Scenario thinking for innovation and risk

About 15 minutes into the film Lawrence of Arabia, where Lawrence (Peter O’Toole) and a travelling companion are resting at a well during an arduous trip through the desert.


It‘s an unusually long shot, with a peptic-looking Peter O’Toole and his guide out in the sun; far away, just perceptible on the horizon, a speck. It grows; something is approaching from a far corner of the screen. It keeps moving toward them.


What is it? A band of horsemen? Turks? Bedouins? They wait. They watch. They wait. Two men standing there, not knowing what to do about an approaching unknown. The shot keeps rolling.


What‘s visible, finally, is another man galloping in on a camel. Who is he? Mesmerized, they stand and watch, not knowing what is happening or what to do.


Finally, O’Toole’s companion suspects something terrible is about to happen, runs towards his own camel, grabs his revolver and…Bam!


From this desert specter, a rifle retort, and O’Toole’s buddy is dead. The camera is still rolling on the dead man. Omar Sharif climbs down from his camel, rifle in hand, walks over and says: “He’s dead.” O’Toole replies: “Yes…why?”

You are probably wondering, what is this introduction all about?

Have you worked it out?

It illustrates the paralysis that can result from facing uncertainty in a “predict and control” frame of mind, leading to panic reactions when time is up, mostly with less than optimal outcomes.


A “scenario thinker” may be able to overcome paralysis in such a situation. He or she will recognize the point beyond which the effort to work out what will happen produces diminishing returns, and will refocus sooner on a different question:


“What do we do if…?” and then: “What does this mean for what we do now?”


This approach requires keeping several futures simultaneously in the mind, which can seem difficult and uncomfortable to many “energetic problem-solvers.”


Therefore, critical to the success of risk management is sharing knowledge so as to bring in scenario thinking for innovation and risk management.  Scenario thinking, which can also be called scenario planning is a method of taking people outside their normal comfort zones and also bringing in alternative thinking to the strategic and risk management process.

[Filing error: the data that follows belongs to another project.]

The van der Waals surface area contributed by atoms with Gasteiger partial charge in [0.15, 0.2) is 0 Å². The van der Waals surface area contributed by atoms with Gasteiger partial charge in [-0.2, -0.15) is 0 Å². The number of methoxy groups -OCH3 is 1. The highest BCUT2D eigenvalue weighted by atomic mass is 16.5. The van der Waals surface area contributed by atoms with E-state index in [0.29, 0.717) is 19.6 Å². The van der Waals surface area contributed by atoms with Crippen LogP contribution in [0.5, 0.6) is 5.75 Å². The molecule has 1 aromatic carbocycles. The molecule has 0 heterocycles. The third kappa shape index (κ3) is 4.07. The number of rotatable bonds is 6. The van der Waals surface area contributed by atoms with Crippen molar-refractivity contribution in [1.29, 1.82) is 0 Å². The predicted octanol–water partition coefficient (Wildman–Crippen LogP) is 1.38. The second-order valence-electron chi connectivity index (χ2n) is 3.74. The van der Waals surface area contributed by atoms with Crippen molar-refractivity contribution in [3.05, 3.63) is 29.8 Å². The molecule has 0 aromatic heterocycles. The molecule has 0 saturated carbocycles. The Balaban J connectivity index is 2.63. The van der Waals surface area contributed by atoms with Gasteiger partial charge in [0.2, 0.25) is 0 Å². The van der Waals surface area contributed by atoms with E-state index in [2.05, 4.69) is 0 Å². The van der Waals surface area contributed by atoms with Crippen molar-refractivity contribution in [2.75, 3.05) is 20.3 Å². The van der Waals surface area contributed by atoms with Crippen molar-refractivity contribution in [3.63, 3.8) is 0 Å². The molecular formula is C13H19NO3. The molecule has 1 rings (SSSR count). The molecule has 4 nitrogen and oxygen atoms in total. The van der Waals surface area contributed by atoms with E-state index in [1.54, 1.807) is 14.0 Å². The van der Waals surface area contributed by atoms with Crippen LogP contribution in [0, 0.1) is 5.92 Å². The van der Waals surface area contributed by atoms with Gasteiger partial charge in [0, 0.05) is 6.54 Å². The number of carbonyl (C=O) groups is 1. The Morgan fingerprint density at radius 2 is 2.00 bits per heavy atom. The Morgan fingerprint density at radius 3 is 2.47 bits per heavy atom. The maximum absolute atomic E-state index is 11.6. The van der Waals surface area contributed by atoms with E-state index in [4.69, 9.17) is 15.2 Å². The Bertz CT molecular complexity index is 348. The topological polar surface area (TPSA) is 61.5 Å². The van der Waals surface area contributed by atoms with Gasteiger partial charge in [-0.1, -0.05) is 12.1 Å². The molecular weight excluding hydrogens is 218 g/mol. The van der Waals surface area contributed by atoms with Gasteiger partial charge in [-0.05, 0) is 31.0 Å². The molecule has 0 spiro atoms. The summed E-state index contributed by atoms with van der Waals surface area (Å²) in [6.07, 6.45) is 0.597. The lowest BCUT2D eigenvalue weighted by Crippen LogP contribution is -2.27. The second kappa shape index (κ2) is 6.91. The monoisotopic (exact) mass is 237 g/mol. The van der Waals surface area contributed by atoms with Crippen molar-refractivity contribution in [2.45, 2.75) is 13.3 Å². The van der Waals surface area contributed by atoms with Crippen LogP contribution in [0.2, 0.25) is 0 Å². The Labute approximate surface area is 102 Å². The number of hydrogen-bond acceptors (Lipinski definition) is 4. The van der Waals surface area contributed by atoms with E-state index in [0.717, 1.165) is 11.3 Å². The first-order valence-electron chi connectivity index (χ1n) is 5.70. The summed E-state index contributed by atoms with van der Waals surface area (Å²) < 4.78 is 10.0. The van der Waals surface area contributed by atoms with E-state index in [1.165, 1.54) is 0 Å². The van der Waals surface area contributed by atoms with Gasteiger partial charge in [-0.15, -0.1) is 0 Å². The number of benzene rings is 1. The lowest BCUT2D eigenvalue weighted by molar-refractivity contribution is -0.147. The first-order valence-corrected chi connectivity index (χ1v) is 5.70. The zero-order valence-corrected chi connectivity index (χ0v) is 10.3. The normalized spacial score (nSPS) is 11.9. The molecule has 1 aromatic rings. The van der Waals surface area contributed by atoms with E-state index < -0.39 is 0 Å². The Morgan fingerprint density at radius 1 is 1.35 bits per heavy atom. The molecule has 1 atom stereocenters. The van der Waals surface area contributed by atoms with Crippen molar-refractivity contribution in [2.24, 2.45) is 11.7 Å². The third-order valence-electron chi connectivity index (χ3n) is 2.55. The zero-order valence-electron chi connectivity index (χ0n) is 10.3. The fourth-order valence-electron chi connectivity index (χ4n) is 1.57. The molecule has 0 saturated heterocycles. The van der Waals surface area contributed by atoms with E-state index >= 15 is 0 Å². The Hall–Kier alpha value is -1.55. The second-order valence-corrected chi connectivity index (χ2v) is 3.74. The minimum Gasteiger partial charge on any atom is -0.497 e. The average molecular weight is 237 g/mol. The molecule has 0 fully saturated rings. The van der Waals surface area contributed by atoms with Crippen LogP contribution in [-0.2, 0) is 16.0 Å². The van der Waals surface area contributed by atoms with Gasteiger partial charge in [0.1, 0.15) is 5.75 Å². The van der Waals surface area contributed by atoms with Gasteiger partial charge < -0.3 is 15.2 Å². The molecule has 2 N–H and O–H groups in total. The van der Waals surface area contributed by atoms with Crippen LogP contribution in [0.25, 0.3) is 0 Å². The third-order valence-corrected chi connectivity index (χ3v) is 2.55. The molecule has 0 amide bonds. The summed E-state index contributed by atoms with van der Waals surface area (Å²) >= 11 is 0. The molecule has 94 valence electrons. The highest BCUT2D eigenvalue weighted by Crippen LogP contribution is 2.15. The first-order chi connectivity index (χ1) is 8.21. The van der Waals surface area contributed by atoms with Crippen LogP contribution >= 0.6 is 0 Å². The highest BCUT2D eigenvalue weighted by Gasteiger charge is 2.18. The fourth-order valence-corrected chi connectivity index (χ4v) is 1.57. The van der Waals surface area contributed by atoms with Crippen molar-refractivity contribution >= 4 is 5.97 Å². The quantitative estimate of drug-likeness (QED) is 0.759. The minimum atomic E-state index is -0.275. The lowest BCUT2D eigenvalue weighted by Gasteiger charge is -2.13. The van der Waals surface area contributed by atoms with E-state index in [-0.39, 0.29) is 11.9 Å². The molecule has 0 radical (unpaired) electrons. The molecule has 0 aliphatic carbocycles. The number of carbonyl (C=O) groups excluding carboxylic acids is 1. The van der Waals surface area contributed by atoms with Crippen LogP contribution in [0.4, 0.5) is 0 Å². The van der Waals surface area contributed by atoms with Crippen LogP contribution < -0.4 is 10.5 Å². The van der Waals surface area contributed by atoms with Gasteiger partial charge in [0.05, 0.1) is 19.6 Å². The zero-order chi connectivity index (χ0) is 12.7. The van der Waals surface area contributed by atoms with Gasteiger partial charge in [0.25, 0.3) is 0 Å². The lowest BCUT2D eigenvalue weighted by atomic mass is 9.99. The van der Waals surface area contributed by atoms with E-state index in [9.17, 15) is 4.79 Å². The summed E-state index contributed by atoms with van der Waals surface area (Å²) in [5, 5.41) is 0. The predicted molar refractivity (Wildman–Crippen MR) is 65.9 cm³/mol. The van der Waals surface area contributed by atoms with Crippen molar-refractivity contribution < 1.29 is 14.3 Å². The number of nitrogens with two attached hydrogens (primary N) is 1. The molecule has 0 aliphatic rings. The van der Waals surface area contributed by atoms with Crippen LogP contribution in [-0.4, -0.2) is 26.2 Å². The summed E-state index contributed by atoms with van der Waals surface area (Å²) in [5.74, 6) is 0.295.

I first began using scenario planning a few years ago where I had the pleasure of spending a few months firstly researching the process, including meeting some very esteemed individuals from research and corporate, and then implementing it.  Over the ensuing years I have continually used scenario thinking in all my endeavours.


Scenario thinking is not just for large organisations or for significant projects, scenario thinking can be applied to everything you do.  For instance, the creation of this site was my scenario thinking from almost 2 years ago.  I was thinking about the value in bringing to “paper” some of the thinking I had over the past 18 years of working in various roles ranging from accounting, audit, technology and risk, and how each of these areas were actually interlinked to each other.  During this time I was also looking for places where alternative thinking about risk and risk management was occurring and I could not locate such a place.


Scenario thinking can be used by any organisation to consider the future.  Consider the physical music industry and more recently the physical book industry.  If both of these industries had of performed scenario planning a number of years back, both would have actively considered the future potential of electronic “take-over”.  Then they could have considered that future and what actions they would have performed.  In this instance, perhaps the likes of Borders and Angus & Robertson here in Australia, would not have “missed” the opportunity to establish the electronic book industry, rather than now being a victim of it.  Worth considering.


Shell have been using scenario planning for years.  For anyone interested in close to “best practice” in scenarios, then have a look at their site.  Part of the process for them is to generate reports on their scenarios.  Some may ask why generate such elaborate reports?  Well, for me the answer is quite simply that by making them into reports (or some organisations create newspapers of their scenarios), then this makes them appear more “real” and also takes the participants into the “world of scenario thinking”.


There are many sources on the internet relating to scenario planning, a good place to start is here.


Some good examples of scenario planning are:
If you are interested in learning more or receiving some support in scenario thinking / planning then please contact us here in our Forums or through our contact form.






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